Fixing our food-safety system

This summer, a salmonella outbreak causing hundreds of people to fall ill triggered a national egg recall. The cause of the outbreak is still under investigation, but salmonella poisoning is all too common and is sometimes the result of inexcusable, intentional conduct. And inadequate penalties often make these criminal offenses a mere cost of doing business for food producers and manufacturers across the country. When the Senate returns to session in November, it will consider important food-safety legislation, and the Food Safety Accountability Act should be a part of that effort.

I introduced the Food Safety Accountability Act to hold accountable the criminals who poison our food supply. It increases the sentences that prosecutors can seek for people who knowingly violate our food-safety laws, calling for those who knowingly contaminate our food supply and endanger Americans to receive up to 10 years in jail. It is a commonsense bill, aimed at keeping the American people safe. The bill received unanimous, bipartisan support from the Senate Judiciary Committee, just as it should from the full Senate.

This summer’s salmonella outbreak is just the most recent in a string of food recalls resulting from a tainted food supply. Just last year, a mother from Vermont, Gabrielle Meunier, testified before the Senate Agriculture Committee about her seven-year-old son, Christopher, who became severely ill and was hospitalized for six days after he developed salmonella poisoning from peanut crackers.  Thankfully, Christopher recovered, and Mrs. Meunier was able to share her story, which highlighted for the committee and for the Senate the improvements that are needed in our food-safety system. No parent should have to go through what Mrs. Meunier experienced. The American people should be confident the food they buy for their families is safe.

The peanut outbreak that affected Christopher Meunier was traced to the Peanut Corporation of America. The president of that company came before Congress and invoked his right against self-incrimination, refusing to answer questions about his role in distributing contaminated peanut products.  These products were linked to the deaths of nine people and have sickened more than 600 others. It appears officials at the Peanut Corporation of American knew the company’s products had tested positive for deadly salmonella, but rather than immediately disposing of the products, it sought to distribute and sell them anyway. The evidence suggests the company knowingly put profit above the public’s safety. Our laws must be strengthened to ensure this does not happen again. The Food Safety Accountability Act significantly increases the chances that those who commit food safety crimes will face jail time, rather than a slap on the wrist, for their criminal conduct.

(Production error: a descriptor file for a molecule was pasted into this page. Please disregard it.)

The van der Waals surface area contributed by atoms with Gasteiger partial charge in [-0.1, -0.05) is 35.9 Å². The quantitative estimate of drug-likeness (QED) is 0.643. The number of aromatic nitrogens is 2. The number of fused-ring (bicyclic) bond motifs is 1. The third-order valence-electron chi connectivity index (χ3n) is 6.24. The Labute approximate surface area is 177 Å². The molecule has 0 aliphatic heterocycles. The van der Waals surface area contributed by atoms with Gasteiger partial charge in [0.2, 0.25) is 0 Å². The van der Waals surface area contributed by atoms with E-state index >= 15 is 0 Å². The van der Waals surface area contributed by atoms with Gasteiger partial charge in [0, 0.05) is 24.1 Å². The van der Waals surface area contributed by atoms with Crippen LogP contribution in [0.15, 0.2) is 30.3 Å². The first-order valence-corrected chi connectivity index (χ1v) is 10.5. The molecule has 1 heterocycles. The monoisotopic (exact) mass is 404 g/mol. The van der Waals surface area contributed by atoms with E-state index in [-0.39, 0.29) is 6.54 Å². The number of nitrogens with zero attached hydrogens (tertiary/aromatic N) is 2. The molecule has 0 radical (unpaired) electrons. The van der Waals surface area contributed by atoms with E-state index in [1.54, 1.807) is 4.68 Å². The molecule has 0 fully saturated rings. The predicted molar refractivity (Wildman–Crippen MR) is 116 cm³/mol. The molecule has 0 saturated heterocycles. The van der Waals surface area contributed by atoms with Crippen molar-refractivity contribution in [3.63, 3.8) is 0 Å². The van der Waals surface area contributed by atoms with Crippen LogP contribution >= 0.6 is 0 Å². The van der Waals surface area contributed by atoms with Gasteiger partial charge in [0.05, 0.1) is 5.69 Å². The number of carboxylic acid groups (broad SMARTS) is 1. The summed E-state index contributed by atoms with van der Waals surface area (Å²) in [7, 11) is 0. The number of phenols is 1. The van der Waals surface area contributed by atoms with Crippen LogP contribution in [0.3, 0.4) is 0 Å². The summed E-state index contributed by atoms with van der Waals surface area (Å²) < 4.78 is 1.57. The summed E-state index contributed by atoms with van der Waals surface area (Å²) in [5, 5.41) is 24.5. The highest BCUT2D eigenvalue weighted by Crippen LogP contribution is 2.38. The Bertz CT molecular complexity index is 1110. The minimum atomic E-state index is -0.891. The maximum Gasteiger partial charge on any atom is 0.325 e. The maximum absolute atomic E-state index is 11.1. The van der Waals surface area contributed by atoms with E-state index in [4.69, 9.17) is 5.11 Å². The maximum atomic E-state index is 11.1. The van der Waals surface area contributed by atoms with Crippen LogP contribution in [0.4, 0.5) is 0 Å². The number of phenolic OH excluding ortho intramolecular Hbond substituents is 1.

Current statutes do not provide sufficient criminal sanctions for those who knowingly violate the food-safety laws. The fines and recalls that usually result from criminal violations under current law fall short in protecting the public from harmful products. Too often, those who are willing to endanger our children in pursuit of profits view such fines or recalls as merely the cost of doing business. Indeed, at least one of the companies responsible for the eggs at the root of the current salmonella crisis has a long history of environmental, immigration, labor and food-safety violations. It is clear that civil and criminal fines are not enough to protect the public and effectively deter this unacceptable conduct.   We need to make sure that those who knowingly poison the food supply will go to jail. 

I have heard from family members of victims of these tainted products who support this legislation.  Corporations that knowingly contaminate our food supply deserve more than just a slap on the wrist or a small fine. To do less also erodes confidence in America’s food production and supply system, long the envy of the world. The Justice Department must be given the tools it needs to investigate, prosecute and truly deter crime involving food safety. Passing the Food Safety Accountability Act, as well as the Food Safety Modernization Act, is an important step toward making our food supply safer and repairing our broken system.

Sen. Leahy is the chairman of the Senate Judiciary Committee and  the author of the Food Safety Accountability Act, which the panel unanimously reported in September